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The University of North Carolina at Charlotte

How did Steve jobs make apple innovative?


and how has planned obsolescence affected the company?

John Iannacone

University Writing 1102

Ms. Santiago

March 29, 2017


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What really is innovation? Is it the demand to make a new product or to make

improvements to an old model? The answer is complicated but it is based around taking an

item that already exists, redesigning it to be more user friendly, to upgrade it with the latest

technology, and then selling the idea to the public. The question posed is in regards to how Steve

Jobs made the company innovative in his time as CEO. With some research information can be

found referring to a new word that can be tied to the tech giant which is obsolescence. Innovation

and obsolescence will be discussed in detain to truly understand which is relevant to the

company today. Steve Jobs is an innovative mastermind that through hard work and

determination found that he could make a great product that would create the company now

known as Apple. Now that he is gone, innovation has left and planned obsolescence has taken

over. How did Steve Jobs make Apple innovative and how has planned obsolescence now

affected the company?

Steve Jobs was a man of humble beginnings that could easily win over almost anyone

with his sales skills. Jobs began his work after dropping out of college in 1972 after only one

semester (The Telegraph). For several years he attended various conferences about computing

and in 1976 the Apple 1 was created. From that time forward both Steve and Wozniak worked

together to build the company we now know as Apple. Throughout the years Jobs worked on

many different projects and struck many deals as he was a good salesman even if he knew that at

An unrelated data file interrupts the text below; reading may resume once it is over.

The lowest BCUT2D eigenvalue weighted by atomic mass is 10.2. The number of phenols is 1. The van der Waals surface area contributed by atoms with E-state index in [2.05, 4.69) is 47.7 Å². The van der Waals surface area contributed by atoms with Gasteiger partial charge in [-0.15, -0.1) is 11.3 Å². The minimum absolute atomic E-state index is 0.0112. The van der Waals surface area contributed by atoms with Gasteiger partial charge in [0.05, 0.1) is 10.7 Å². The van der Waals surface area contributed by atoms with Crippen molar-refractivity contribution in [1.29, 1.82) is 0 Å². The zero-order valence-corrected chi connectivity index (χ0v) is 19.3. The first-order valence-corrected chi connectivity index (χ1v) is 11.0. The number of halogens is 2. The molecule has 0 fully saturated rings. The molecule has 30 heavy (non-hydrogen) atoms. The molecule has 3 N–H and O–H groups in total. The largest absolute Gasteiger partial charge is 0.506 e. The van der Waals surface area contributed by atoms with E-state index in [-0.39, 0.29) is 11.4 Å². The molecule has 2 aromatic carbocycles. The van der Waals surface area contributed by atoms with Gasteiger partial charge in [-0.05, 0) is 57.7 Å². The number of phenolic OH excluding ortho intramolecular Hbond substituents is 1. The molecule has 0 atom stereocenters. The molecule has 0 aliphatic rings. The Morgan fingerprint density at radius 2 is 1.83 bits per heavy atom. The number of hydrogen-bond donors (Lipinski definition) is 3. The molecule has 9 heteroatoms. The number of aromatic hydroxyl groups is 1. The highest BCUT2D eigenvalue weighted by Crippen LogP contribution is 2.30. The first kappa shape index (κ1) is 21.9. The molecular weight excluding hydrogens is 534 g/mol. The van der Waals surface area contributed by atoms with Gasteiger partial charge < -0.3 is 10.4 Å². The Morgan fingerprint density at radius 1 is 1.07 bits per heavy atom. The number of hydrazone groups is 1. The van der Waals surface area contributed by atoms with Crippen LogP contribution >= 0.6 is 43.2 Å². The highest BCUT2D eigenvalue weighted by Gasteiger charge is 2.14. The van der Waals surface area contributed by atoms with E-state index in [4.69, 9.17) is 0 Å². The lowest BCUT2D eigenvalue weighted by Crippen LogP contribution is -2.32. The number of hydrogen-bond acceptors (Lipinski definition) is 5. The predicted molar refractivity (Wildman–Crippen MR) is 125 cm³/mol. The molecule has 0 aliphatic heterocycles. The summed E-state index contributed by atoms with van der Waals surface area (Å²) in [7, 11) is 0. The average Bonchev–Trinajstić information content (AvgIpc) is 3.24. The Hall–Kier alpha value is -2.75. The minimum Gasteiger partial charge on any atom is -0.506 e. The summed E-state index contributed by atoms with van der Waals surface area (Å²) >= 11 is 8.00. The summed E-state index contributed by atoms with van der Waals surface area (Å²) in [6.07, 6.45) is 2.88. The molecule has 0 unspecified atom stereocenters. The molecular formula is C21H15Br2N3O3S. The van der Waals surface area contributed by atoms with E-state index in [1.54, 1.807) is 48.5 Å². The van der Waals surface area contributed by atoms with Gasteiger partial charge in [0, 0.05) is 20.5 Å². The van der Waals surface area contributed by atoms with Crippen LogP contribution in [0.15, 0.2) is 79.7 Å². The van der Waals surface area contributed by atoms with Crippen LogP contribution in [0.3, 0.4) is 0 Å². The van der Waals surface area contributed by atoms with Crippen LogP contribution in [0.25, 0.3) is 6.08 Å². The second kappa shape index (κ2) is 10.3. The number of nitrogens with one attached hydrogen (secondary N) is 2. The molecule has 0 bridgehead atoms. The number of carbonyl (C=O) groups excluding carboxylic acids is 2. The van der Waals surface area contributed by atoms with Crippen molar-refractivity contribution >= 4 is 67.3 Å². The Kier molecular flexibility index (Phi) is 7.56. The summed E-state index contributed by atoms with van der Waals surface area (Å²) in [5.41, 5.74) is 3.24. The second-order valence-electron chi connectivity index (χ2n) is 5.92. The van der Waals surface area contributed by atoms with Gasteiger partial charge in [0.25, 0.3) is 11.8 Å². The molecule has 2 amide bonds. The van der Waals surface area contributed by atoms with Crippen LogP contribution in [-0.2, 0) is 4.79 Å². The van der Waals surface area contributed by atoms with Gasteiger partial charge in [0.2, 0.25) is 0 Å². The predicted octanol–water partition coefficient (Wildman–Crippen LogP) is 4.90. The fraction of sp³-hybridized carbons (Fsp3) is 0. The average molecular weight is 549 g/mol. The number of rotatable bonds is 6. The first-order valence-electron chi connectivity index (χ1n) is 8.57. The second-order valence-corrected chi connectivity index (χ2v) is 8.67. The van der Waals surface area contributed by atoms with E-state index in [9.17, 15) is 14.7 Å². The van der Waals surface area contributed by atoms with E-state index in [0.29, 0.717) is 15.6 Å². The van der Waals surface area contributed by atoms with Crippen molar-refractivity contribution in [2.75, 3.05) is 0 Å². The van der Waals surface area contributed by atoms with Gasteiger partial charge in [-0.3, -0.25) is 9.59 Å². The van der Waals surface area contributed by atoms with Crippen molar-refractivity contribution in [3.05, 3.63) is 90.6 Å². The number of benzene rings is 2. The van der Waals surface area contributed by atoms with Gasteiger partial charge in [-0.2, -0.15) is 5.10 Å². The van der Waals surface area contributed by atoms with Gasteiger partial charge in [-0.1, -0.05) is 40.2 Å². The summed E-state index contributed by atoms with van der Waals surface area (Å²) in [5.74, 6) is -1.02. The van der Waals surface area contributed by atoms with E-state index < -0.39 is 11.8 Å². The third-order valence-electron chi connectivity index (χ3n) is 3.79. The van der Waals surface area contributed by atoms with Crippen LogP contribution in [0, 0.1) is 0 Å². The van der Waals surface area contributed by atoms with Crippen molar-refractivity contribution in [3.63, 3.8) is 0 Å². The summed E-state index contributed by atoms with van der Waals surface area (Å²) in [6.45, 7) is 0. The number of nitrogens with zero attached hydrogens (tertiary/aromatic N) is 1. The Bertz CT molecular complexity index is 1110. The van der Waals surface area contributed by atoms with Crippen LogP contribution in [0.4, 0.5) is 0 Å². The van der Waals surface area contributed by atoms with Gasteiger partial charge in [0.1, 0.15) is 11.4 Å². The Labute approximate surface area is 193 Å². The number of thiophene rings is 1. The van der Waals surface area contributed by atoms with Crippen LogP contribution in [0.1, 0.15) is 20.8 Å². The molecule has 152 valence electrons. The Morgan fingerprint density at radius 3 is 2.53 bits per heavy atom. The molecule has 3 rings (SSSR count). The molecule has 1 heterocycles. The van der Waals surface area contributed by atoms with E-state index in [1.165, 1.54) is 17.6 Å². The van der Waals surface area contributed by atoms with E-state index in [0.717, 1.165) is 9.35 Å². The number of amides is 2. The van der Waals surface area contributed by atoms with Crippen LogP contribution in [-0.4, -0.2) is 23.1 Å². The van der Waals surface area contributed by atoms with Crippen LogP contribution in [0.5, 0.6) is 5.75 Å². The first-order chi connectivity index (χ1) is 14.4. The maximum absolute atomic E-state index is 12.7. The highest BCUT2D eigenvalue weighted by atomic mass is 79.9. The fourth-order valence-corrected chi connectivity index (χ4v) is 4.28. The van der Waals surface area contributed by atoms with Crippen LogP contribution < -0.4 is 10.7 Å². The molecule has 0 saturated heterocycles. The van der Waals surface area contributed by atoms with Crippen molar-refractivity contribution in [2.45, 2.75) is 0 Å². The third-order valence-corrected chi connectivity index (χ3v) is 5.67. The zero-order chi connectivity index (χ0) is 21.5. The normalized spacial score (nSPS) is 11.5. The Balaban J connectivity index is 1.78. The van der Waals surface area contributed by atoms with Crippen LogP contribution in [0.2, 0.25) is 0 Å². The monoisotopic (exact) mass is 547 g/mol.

the time he could not deliver. It was this sense of determination and diligence that got him

recognition for his hard work. Steve believed in simplicity as well as innovation. Simplicity as

referring to easy to use by anyone and a sleek design that would be timeless. The day of

average is over. Average only guarantees below average results. (Gallo). When he returned to

Apple the company was in shambles and was on the verge of bankruptcy due to mismanagement.
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The Problem also lied in the fact that the supply of products was high but the demand was low

driving prices down creating less profit margin. Soon he began slimming down the lineup and

began innovating new products one of which being the iPod. At the time there were other mp3

players but none that rivaled the iPod. It featured a stainless steel housing and tactile buttons

with a scroll wheel and could be configured to 10 gigabytes of storage which was equivalent to

roughly 2000 songs (Edwards). The iPod was not necessarily a new product in the technological

world, but Steve had innovated on the design of older products to make one that was user

friendly and of a high quality standard. This standard is what Steve Jobs lived by which could be

seen in all the products of his time.

The opportunity of Apple turned into one of the most profitable technology companies to

date. Steve had several innovative secrets of which were the guidelines of how he conducted

business. These innovative secrets were Do what you love, put a dent in the universe, creativity

is connecting things, say no to 1000 things, create insanely great experiences, master the

message, and to sell dreams not products (Gallo). By saying do what you love simply means

pick a field that is truly interesting and profitable, stick with it and achieve various goals.

Choosing an interesting field is key to long-term success as in if it is really enjoyable, then it will

never feel like work. Steve jobs put a dent in the universe by striving to put a computer in the

hands of everyday people (Gallo). In other words, help to bring knowledge to ordinary people

with the assistance of technology. Creativity is connecting things through experiences that

different people gain, great things can come that others might have missed. This idea is greatly

important because when people interconnect and work together more can be gained than if a

single person works on something. The next secret is that innovation comes from saying no to

1000 things (Gallo). In other words, sometimes the first idea or plan is not the best and that